"Missy said she saw something, and then she went quiet."
"It's on its way, then."
Someone just died!  SHOW SOME EMOTION!
As well as being a disappointing episode for Clara, who remains exactly the same in every situation, it's not the Doctor's shining hour.  Smith's so busy being wacky as the Doctor and the Planner that there's no drama lurking underneath any of it.  After going on and on about not blowing up the planet, he quite happily suggests they blow it up anyway, making the whole episode oddly pointless.  And then later, he grins leerily at the thought of Clara's short skirt.  Just... yeah.  I wonder who thought that was a good idea.

Reviewing Nightmare In Silver is like shooting fish in a barrel, and it's exhausting.  Gee, what else doesn't work?  Well, none of the soldiers have any personality, so we don't miss them when they die.  Despite the potential creepiness of an abandoned theme park, the sets aren't particularly sinister – oh no, a castle!  especially since they're mostly bathed in garish purple light.  Numerous ideas appear to have got lost in translation, like the frequent references to how the planet will implode, followed at the end by an explosion.  I know Doctor Who is rarely a proponent of hard science, but that's ridiculous.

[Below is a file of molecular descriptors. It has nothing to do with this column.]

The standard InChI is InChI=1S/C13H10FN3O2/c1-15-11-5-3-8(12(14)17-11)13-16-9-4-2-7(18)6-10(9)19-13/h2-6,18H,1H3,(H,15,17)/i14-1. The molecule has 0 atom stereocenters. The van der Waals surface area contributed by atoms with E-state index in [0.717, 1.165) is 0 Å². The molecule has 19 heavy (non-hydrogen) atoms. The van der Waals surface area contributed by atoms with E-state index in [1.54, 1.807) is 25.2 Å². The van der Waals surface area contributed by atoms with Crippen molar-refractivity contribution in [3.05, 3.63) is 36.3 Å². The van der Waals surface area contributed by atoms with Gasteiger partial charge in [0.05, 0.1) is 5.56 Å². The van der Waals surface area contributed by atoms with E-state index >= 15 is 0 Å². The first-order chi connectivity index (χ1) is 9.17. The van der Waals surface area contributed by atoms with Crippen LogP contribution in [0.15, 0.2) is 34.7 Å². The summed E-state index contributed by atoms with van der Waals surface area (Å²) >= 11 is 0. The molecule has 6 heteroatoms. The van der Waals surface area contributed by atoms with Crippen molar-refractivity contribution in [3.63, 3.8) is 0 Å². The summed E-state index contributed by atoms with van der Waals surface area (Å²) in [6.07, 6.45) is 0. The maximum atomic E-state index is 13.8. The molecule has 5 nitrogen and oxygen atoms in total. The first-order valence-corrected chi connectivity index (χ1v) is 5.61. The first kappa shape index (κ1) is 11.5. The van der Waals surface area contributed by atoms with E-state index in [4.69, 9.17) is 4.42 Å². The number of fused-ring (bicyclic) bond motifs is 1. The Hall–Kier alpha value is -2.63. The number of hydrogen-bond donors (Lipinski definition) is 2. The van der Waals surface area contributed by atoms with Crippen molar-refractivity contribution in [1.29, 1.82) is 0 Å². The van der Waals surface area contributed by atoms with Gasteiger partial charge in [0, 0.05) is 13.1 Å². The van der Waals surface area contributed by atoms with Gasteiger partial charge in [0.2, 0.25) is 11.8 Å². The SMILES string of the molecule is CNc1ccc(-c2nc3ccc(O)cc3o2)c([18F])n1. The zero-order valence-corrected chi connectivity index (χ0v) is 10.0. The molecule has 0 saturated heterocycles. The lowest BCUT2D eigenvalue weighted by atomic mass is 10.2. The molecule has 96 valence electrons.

There are a few very small dollops of positivity, which tends to be the best you can say about Doctor Who nowadays.  There's Matt Smith, who despite the dodgy villain role and even dodgier characterisation is still, somehow, fun to watch.  There's Jason Watkins as a Cyberman underling, not a particularly dazzling role but well performed.  There's the odd funny line, such as "Don't wander off!  Otherwise the next thing you know, somebody's gonna have to start rescuing somebody..."  And I quite like how the Cybermen look, if nothing else.  But apart from a few frills, this whole episode is a silly, misjudged, wrong-headed mess.